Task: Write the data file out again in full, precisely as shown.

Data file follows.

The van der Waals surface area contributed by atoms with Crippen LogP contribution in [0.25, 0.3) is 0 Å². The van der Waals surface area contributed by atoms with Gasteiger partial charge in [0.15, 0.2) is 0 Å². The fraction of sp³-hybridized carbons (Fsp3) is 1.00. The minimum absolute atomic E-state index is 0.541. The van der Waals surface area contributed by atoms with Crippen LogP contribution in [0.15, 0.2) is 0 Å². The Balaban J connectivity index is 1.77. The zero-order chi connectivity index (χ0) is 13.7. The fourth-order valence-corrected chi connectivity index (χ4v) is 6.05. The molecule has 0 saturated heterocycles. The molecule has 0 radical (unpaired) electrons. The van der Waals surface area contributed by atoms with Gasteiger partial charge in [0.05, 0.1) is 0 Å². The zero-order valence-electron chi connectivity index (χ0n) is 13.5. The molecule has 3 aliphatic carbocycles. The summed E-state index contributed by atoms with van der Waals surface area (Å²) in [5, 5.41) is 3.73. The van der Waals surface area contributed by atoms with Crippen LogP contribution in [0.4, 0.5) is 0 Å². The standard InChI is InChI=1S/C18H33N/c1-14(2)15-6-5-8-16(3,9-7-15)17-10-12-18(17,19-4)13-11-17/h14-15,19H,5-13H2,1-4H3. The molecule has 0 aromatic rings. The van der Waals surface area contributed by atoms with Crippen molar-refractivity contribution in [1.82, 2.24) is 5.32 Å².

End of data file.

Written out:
The van der Waals surface area contributed by atoms with Crippen LogP contribution in [0.25, 0.3) is 0 Å². The van der Waals surface area contributed by atoms with Gasteiger partial charge in [0.15, 0.2) is 0 Å². The fraction of sp³-hybridized carbons (Fsp3) is 1.00. The minimum absolute atomic E-state index is 0.541. The van der Waals surface area contributed by atoms with Crippen LogP contribution in [0.15, 0.2) is 0 Å². The Balaban J connectivity index is 1.77. The zero-order chi connectivity index (χ0) is 13.7. The fourth-order valence-corrected chi connectivity index (χ4v) is 6.05. The molecule has 0 saturated heterocycles. The molecule has 0 radical (unpaired) electrons. The van der Waals surface area contributed by atoms with Gasteiger partial charge in [0.05, 0.1) is 0 Å². The zero-order valence-electron chi connectivity index (χ0n) is 13.5. The molecule has 3 aliphatic carbocycles. The summed E-state index contributed by atoms with van der Waals surface area (Å²) in [5, 5.41) is 3.73. The van der Waals surface area contributed by atoms with Crippen LogP contribution in [0.4, 0.5) is 0 Å². The standard InChI is InChI=1S/C18H33N/c1-14(2)15-6-5-8-16(3,9-7-15)17-10-12-18(17,19-4)13-11-17/h14-15,19H,5-13H2,1-4H3. The molecule has 0 aromatic rings. The van der Waals surface area contributed by atoms with Crippen molar-refractivity contribution in [1.82, 2.24) is 5.32 Å².